NEW YORK – When Moana Sinclair, a former TV reporter from New Zealand, came here this month to participate in a United Nations conference for native peoples to develop a network of journalists from a native background, she was taken aback by some of the attitudes she found.
“I was talking to a U.N. official, a very American cameraman, and told him I was working with indigenous journalists. And he said, ‘Well they must be a hopeless, hapless group.’ He must have thought I was European. I said, ‘I am indigenous. I am a Maori.’ That stopped him in his tracks.”
She smiled slightly at the thought, then shook her head. “Some things never change.”
Formerly an employee with New Zealand’s national TV station, TV One, and now a lawyer for Maori land-right claims, Sinclair was hired by the United Nations last year to work as a human rights officer in Geneva, where she’s coordinating the fledgling Indigenous Media Network.
Its website goes live Monday.
As another example of using the Internet to attempt to advance human rights, the Advocacy Project-built network is intended to train, publish and link working native journalists from far-flung, under-reported regions around the world. An estimated 300 million individuals are classifiable as native people in more than 70 countries, according to U.N. statistics.
The site is central to a U.N. conference of about 500 people who have been discussing the rights of indigenous populations this month, coinciding with the United Nation’s self-declared “International Decade of Indigenous Peoples” from 1995 to 2004.
“Something is better than nothing, but if it’s strategically placed in the hands of groups who … want to change the situation … it goes miles,” said Aspen Brinton, a researcher for the Advocacy Project who wrote much of the site’s content and has been fighting for funding from the United Nations and private foundations.
Meanwhile, native peoples face extra obstacles to influence a mainstream audience.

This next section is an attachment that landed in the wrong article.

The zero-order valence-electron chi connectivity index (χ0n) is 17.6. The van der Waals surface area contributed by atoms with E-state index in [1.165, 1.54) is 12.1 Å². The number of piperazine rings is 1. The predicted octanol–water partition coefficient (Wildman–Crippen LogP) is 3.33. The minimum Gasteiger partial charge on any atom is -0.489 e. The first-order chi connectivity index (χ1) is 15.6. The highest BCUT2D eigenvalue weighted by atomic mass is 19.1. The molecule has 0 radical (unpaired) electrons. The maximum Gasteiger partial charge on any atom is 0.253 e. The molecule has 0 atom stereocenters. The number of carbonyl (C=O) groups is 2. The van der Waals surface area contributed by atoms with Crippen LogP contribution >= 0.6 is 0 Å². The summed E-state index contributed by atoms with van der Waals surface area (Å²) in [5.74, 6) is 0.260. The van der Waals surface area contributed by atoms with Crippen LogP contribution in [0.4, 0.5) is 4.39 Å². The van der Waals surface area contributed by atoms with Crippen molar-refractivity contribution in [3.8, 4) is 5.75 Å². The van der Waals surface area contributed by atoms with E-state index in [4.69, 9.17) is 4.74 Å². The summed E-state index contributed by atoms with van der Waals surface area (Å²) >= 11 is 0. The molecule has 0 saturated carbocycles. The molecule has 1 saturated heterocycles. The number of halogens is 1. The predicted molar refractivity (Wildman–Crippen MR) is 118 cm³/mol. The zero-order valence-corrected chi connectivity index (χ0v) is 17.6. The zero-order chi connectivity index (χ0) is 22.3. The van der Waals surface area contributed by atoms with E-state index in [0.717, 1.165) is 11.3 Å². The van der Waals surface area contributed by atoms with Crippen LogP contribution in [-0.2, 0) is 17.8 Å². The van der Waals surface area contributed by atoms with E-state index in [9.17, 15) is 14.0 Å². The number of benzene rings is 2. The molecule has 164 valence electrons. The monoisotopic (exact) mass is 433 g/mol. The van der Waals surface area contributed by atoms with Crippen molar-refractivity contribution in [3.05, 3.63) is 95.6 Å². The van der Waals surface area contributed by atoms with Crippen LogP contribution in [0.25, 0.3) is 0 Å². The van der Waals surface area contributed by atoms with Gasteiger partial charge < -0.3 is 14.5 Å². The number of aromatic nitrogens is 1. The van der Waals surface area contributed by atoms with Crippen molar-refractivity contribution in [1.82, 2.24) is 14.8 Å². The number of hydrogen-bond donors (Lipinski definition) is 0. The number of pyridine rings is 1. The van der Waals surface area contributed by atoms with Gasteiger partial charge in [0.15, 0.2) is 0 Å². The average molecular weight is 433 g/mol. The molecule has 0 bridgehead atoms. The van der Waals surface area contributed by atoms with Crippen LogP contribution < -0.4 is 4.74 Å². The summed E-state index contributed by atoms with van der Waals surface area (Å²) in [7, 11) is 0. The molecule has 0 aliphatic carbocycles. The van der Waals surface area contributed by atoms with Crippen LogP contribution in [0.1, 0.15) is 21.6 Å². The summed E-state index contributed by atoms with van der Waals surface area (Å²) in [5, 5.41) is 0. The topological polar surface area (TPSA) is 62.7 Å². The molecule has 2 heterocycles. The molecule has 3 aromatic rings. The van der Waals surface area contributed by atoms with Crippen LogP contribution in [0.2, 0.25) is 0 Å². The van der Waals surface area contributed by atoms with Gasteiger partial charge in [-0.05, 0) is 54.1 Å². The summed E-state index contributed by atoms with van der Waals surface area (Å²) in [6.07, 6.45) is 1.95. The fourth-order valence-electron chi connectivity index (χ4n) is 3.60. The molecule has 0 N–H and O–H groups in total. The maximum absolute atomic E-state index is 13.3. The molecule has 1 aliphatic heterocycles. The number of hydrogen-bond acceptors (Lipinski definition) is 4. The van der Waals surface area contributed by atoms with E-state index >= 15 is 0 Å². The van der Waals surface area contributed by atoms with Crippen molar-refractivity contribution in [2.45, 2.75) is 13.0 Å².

Most indigenous people are not connected to the Web, said Sharon Venne, a Cree indigenous-rights activist in Canada and the author of a definitive book on indigenous rights, Our Elders Understand Our Rights: Evolving International Law Regarding Indigenous Peoples, which was published in 1999.
“Here in the Northwest Territories, we’re having all these problems with technology, and people who don’t work in English when most of the stuff on the Web is English,” she said by phone from the town of Yellowknife in Canada’s Northwest Territories.
In urban areas, as the Internet matures into mainstream use internationally, human rights groups are increasingly dependent on the Web to speak up for their interests, said John Emerson, a Web campaigner based in the New York office of Human Rights Watch.
“More and more (non-governmental organizations) are posting their research for the press, the public and policy-makers,” Emerson said. “And then there’s the indie media movement, a collection of websites that critique the powers that be. Grassroots journalism is a form of advocacy for social change.”
In rich countries, diaspora communities of native people are making “extensive” use of the Internet to save money or to communicate more easily in areas such as Nevada or New Mexico, where people live far apart. And in poor regions where there’s very little telephone-line infrastructure and wireless hasn’t yet arrived, cybercafés are becoming more common.
“In the Democratic Republic of the Congo, there is no postal system, there are very few faxes – but even the rebel leaders use e-mail,” Emerson said. “They use e-mail to communicate, but also to publicize their cause.”
Meanwhile, the battles over areas of particular legal interest to native people – limited self-rule, widespread poverty and lack of land rights – continue.
On top of instant prejudices, outsiders must overcome more difficult, insidious obstacles to achieve mainstream success.
And that’s why to Sinclair, her pet project is important. “It originates from there,” she said, “from having been on the outside.”